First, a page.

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The effect of artificial and natural sources of adult food on the survival and reproduction of the tropical fruit fly, Anastrephaserpentina (Wiedemann) was studied. Caged adult flies were exposed during their whole lifespan to water and one of the following diets: sucrose, intact fruit, open fruit, bird faeces, sucrose plus intact fruit, sucrose plus open fruit, sucrose plus yeast hydrolysate, and sucrose plus bird faeces. All flies exposed to intact fruit or bird faeces died within the first five days of adult life without laying eggs. Females exposed to open fruit exhibited the greatest mean longevity (56.7 days). The highest net fecundity rate was recorded from individuals exposed to sucrose plus yeast hydrolysate (164 eggs per female), followed by those exposed to bird faeces plus sucrose and open fruit (38 and 26 eggs per female, respectively). Some individuals were able to lay viable eggs late in life (>105 days of age). Only populations in which adult flies had access to either sucrose plus yeast hydrolysate, open fruit, or sucrose plus bird faeces exhibited positive intrinsic rates of increase (r). Flies offered a combination of dry sucrose plus open fruit exhibited greatly reduced net fecundity levels when compared with those individuals exposed to open fruit. Even more significantly, populations of flies offered the combination of open fruit plus sucrose exhibited negative rates of increase while those exposed to open fruit alone, grew. We postulate that this reduction in egg production can be explained by a ‘junk food syndrome’.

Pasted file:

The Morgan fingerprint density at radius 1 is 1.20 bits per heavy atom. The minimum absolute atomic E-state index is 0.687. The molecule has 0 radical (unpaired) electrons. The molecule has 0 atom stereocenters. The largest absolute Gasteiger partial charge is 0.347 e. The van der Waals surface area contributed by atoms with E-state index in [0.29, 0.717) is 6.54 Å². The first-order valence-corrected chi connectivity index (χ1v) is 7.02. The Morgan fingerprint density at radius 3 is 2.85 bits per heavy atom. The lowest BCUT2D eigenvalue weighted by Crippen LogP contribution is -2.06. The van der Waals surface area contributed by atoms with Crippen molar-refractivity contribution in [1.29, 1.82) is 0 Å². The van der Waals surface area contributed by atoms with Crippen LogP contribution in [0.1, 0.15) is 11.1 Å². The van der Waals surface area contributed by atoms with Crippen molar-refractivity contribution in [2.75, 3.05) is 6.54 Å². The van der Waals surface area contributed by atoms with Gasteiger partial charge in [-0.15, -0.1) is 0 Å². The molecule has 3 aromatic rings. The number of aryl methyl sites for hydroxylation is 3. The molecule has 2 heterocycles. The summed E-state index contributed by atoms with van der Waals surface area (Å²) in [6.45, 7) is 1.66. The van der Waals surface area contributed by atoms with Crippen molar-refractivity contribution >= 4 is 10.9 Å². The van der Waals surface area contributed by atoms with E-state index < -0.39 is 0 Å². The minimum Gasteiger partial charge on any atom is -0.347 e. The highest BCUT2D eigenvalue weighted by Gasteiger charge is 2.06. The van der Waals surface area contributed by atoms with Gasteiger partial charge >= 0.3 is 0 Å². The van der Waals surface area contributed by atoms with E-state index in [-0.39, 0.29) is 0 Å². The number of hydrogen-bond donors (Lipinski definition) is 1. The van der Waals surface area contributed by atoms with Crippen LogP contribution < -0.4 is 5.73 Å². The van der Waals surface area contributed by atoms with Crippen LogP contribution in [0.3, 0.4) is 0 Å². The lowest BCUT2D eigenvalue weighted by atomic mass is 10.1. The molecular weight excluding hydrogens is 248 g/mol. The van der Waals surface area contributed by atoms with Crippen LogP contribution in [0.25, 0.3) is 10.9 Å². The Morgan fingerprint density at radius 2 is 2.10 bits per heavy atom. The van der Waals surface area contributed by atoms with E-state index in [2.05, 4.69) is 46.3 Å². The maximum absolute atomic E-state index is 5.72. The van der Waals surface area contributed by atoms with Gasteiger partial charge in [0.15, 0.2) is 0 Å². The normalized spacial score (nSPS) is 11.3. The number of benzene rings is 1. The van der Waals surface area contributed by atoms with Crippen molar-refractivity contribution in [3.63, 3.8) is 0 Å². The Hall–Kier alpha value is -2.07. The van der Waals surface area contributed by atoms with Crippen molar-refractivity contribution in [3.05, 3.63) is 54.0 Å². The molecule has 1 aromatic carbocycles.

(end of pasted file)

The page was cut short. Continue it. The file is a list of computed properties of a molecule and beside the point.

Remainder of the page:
Two Spanish eastern Pyrenean populations, Andorra and Pallars Sobirà, have been tested for G1m(1,2,3,17), G2m(23), G3m(5,6,10,11,13,14,15,16,21,24,28) and Km(1) immunoglobulin allotypes. Km allele and Gm haplotype frequencies in both samples fit well into the Western Mediterranean and, more strictly, Pyrenean ranges with some peculiarities: Andorra showed an elevated frequency (14.7%) of the typical Asian and European Gm21,28;1,2,17;.. haplotype, while Pallars Sobirà was characterized by high values (3.7%) of Gm5*;1,17;.., a typical sub-Saharan Gm haplotype. Gm diversity assessed through genetic distance and variance analyses revealed a significant geographic partition (4.3%) of Mediterraneans among south, north-east, and north-west groups. It is interesting to note the relatively low genetic variance (2.1%) found between south and north-western Mediterraneans that could reflect ancient population relationships. More locally, genetic boundaries and diversity analyses failed to indicate any geographic pattern and/or genetic differentiation related with the political border in the Pyrenees. The present pattern of variation in this area is probably the result of genetic isolation processes, in addition to some specific demographic phenomena, in the Pyrenean valleys.
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